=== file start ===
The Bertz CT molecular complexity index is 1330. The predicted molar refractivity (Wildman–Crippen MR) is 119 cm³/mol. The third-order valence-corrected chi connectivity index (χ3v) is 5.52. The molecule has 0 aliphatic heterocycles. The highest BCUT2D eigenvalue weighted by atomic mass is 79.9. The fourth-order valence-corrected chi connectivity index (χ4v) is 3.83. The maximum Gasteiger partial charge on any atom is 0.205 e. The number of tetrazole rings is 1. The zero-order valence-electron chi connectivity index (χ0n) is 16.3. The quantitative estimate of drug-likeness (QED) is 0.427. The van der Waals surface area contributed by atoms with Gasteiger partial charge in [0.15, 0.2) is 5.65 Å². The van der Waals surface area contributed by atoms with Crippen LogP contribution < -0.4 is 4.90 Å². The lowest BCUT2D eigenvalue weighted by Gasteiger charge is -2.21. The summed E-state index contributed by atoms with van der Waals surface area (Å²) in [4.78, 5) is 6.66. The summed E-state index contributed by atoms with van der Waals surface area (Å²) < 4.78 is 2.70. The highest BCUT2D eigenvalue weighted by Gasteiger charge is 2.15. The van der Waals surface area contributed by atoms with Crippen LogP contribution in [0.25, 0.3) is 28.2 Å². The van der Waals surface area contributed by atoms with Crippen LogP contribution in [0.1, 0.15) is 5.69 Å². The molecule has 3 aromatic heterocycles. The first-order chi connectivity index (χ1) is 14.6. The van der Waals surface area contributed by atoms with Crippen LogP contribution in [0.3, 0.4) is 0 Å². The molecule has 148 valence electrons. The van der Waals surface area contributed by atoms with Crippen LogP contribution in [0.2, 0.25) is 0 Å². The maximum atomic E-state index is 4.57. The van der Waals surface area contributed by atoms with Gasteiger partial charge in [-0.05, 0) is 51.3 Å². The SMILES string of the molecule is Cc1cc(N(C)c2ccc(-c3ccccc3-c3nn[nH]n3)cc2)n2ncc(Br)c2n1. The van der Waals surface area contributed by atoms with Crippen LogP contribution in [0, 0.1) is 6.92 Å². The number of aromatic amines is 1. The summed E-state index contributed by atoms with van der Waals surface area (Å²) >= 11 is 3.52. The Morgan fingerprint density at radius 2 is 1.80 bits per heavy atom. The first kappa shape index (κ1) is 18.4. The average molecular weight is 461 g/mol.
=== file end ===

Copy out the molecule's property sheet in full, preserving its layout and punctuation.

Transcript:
The Bertz CT molecular complexity index is 1330. The predicted molar refractivity (Wildman–Crippen MR) is 119 cm³/mol. The third-order valence-corrected chi connectivity index (χ3v) is 5.52. The molecule has 0 aliphatic heterocycles. The highest BCUT2D eigenvalue weighted by atomic mass is 79.9. The fourth-order valence-corrected chi connectivity index (χ4v) is 3.83. The maximum Gasteiger partial charge on any atom is 0.205 e. The number of tetrazole rings is 1. The zero-order valence-electron chi connectivity index (χ0n) is 16.3. The quantitative estimate of drug-likeness (QED) is 0.427. The van der Waals surface area contributed by atoms with Gasteiger partial charge in [0.15, 0.2) is 5.65 Å². The van der Waals surface area contributed by atoms with Crippen LogP contribution < -0.4 is 4.90 Å². The lowest BCUT2D eigenvalue weighted by Gasteiger charge is -2.21. The summed E-state index contributed by atoms with van der Waals surface area (Å²) in [4.78, 5) is 6.66. The summed E-state index contributed by atoms with van der Waals surface area (Å²) < 4.78 is 2.70. The highest BCUT2D eigenvalue weighted by Gasteiger charge is 2.15. The van der Waals surface area contributed by atoms with Crippen LogP contribution in [0.25, 0.3) is 28.2 Å². The van der Waals surface area contributed by atoms with Crippen LogP contribution in [0.1, 0.15) is 5.69 Å². The molecule has 3 aromatic heterocycles. The first-order chi connectivity index (χ1) is 14.6. The van der Waals surface area contributed by atoms with Crippen LogP contribution in [0.3, 0.4) is 0 Å². The molecule has 148 valence electrons. The van der Waals surface area contributed by atoms with Crippen LogP contribution in [0.2, 0.25) is 0 Å². The maximum atomic E-state index is 4.57. The van der Waals surface area contributed by atoms with Gasteiger partial charge in [-0.05, 0) is 51.3 Å². The SMILES string of the molecule is Cc1cc(N(C)c2ccc(-c3ccccc3-c3nn[nH]n3)cc2)n2ncc(Br)c2n1. The van der Waals surface area contributed by atoms with Crippen LogP contribution in [0, 0.1) is 6.92 Å². The number of aromatic amines is 1. The summed E-state index contributed by atoms with van der Waals surface area (Å²) >= 11 is 3.52. The Morgan fingerprint density at radius 2 is 1.80 bits per heavy atom. The first kappa shape index (κ1) is 18.4. The average molecular weight is 461 g/mol.